Granted, the one that I see the most (where the Geico representative takes the two cavemen to lunch at a country club to apologise for belittling them in the Geico commercial) is moderately funny and there’s =a lot= of really nice, subtle action (not to be confused with acting; this subtlety is clearly in the writing. No guff to the actors or the director, but it was clearly the writer(s) who came up with the good stuff) in the spot. I just don’t see why they’re making these, unless they’re trying to phase out the gecko.

We know they aren’t trying to phase out the gecko, however, because they just overhauled his image (*cough* worse *cough*) and produced a whole slew of new spots in which he appears. Moreover, he was named as a favorite advertising icon late last year. Plus, the gecko is all over the Geico website, but only the gecko. Nowhere on the site was I able to find a single Neanderthal.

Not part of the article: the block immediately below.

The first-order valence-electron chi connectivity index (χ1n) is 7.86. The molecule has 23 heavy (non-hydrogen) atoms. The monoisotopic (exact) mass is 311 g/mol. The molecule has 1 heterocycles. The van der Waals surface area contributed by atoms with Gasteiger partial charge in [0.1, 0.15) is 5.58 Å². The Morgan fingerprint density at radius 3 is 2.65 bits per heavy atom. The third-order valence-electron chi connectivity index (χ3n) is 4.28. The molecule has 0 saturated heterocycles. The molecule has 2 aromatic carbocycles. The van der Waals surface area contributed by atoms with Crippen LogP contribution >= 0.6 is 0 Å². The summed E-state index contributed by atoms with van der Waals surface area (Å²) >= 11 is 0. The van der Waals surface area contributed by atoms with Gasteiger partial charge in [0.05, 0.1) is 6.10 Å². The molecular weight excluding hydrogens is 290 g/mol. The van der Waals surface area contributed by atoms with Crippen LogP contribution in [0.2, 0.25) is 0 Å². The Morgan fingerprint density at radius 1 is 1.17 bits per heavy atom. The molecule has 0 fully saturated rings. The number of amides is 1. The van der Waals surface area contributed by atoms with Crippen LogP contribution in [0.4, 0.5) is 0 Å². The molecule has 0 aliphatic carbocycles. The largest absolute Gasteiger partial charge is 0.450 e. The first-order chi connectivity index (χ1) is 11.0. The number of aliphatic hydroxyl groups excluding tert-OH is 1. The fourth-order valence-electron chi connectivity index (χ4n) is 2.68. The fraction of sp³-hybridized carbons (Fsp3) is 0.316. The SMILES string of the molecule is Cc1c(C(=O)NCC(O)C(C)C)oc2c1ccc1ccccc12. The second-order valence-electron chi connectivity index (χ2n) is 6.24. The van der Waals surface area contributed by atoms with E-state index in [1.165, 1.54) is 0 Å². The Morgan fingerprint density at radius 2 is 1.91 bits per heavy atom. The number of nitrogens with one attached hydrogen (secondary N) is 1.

According to a page on Geico’s own website, the spots that feature the gecko, “are consistent favorites among viewers.” So the question remains, if the gecko is their image, and if he’s such a strong image, why dilute the brand with other, non-image spots?

Meme of Four

Mike has tagged me. Now I’m required to answer these questions, and tag four more people:

Four jobs they couldn’t pay you enough to do: Manual masturbation of farm animals, anything that has to do with human waste (bodily or otherwise), crime scene cleaner upper, work at the DMV.

Four movies you used to love and watched over and over to the point that now you have them memorized and the prospect of watching them again causes your eyeballs to bleed: There was this Sesame Street bedtime movie I loved when I was really little. I guess I’ve seen Wayne’s World enough times that if I see it again, my will bleed. I have State and Main pretty much down pat. And can you really ever see Rushmore enough times? The answer is no.

Alternatively, four movies you loved when you saw them in the theater but don’t dare watch again for fear they won’t hold up: Jury Duty, In the Army Now, The Son in Law, Bio Dome (obviously I’m kidding, although I actually did see Jury Duty in the theatre).

Four places in the United States you’ve always thanked God you don’t live even when you were living in a really small rathole in Kentucky: Texas, Alabama, Georgia, and Louisiana (just to name a few).

Four places you would like to visit on an extended vacation: Italy, Greece, Bora Bora, Nepal (again, just to name a few).